Now that more of us are working from home than ever before, the boundaries between our work and home lives have become blurred. Working in the same place as you unwind presents a unique set of psychological challenges. But if you face them head-on, you can reduce the risk of disruption to your work-life balance and overall mental health.

With that in mind, here are our top tips for managing your work-life balance while working from home.

1. Define your ideal work-life balance

There’s no one-size-fits-all approach to a healthy work-life balance. It’s incredibly subjective, which is why it’s important to decide what a healthy work-life balance looks like for you.

It’s inevitable that your thoughts about what makes a healthy work-life balance will shift at certain times in your life. When you’re establishing yourself in a career or working towards a promotion, the scales might tip in favour of work. When you’re raising a family or grappling with health concerns, your home life might take precedence.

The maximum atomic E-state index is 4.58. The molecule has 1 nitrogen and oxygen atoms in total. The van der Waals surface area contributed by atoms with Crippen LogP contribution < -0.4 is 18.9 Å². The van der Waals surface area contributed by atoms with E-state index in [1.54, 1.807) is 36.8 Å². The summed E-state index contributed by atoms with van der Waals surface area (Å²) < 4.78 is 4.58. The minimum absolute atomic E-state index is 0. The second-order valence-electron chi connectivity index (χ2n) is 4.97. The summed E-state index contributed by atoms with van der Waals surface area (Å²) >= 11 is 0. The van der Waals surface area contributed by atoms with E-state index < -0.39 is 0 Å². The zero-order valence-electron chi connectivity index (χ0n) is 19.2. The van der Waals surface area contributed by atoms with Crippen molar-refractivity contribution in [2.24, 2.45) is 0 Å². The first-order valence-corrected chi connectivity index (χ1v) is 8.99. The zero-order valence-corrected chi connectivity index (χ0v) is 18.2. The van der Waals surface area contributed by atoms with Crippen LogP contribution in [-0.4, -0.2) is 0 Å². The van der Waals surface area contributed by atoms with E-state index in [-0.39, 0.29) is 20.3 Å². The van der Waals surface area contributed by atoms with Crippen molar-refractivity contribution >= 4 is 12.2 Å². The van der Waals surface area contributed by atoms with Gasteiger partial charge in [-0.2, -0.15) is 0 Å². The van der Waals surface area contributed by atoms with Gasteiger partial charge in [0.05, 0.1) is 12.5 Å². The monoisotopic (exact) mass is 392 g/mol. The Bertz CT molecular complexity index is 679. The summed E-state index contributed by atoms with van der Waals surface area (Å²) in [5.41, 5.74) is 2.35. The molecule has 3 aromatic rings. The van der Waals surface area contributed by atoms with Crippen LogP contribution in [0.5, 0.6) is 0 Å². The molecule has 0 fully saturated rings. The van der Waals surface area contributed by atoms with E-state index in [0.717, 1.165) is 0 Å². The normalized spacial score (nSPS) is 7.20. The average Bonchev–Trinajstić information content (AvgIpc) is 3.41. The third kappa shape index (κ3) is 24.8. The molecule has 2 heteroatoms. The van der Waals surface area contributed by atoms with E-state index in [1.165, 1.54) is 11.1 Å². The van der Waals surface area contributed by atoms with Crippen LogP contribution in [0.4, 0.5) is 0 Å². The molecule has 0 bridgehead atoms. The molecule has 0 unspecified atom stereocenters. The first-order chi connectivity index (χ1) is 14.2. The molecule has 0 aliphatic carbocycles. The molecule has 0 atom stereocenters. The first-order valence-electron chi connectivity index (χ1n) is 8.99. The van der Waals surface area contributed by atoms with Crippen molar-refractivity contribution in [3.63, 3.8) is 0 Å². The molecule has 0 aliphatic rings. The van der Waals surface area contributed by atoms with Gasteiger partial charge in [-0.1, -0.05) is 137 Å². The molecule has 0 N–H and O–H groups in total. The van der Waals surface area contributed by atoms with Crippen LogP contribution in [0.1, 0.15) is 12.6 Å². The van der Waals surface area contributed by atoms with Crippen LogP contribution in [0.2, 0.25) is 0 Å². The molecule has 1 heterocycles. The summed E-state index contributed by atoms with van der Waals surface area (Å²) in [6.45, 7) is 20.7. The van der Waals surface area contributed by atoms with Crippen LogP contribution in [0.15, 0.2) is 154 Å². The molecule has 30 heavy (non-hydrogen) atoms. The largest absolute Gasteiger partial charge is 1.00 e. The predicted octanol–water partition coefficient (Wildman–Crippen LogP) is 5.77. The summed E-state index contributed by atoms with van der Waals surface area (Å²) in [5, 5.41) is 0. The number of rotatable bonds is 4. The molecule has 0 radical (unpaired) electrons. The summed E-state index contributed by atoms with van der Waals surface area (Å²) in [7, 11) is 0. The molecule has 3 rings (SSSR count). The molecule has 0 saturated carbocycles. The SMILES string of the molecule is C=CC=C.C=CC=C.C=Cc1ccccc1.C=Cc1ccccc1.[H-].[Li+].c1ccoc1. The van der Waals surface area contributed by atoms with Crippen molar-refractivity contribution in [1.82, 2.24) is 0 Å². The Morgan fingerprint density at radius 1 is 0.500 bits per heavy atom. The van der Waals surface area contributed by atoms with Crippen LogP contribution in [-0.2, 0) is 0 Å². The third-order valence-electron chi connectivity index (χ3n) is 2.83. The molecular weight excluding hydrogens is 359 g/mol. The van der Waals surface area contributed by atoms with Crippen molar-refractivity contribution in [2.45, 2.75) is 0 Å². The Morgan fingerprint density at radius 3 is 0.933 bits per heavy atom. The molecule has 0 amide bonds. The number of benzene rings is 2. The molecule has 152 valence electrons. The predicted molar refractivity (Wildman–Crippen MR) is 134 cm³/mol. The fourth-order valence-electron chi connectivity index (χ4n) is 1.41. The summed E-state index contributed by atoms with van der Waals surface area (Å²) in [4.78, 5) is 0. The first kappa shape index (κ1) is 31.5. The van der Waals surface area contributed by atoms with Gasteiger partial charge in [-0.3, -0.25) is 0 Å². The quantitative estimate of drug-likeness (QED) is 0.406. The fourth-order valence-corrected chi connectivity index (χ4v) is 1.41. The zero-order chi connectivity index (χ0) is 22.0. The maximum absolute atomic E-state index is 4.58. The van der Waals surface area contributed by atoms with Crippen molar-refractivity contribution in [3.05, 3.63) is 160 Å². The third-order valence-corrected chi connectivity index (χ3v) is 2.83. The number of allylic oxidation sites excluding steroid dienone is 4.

With many of us firing off out-of-hours emails on our smartphones, there’s a very real risk of work activities encroaching on our so-called free time. But by setting your own definition of a healthy work-life balance, you’ll be more inclined to guard your personal downtime – crucial for maintaining healthy levels of productivity, creativity and wellbeing and protecting your relationships.

So, don’t forget to take regular stock of your work-life balance. Ask yourself: what does an ideal balance look like for me?

2. Set boundaries and stick to them

Once you’ve decided your definition of a healthy work-life balance, the next step is to set boundaries to protect it.

Setting clear boundaries will help you make the most of your much-needed downtime. Just because you don’t have to suffer through a commute, it doesn’t mean there aren’t other energy-sapping factors at play. You might find that your sleep pattern becomes irregular or notice a change in your dietary and exercise habits. And then there’s the fact that working from home requires greater self-control than working in an office. Having clear boundaries will allow you to mentally detach from work and replenish the mental energy used up by those repeated acts of self-control.

Here are some of our favourite boundary-setting tips:

Set clear start and finish times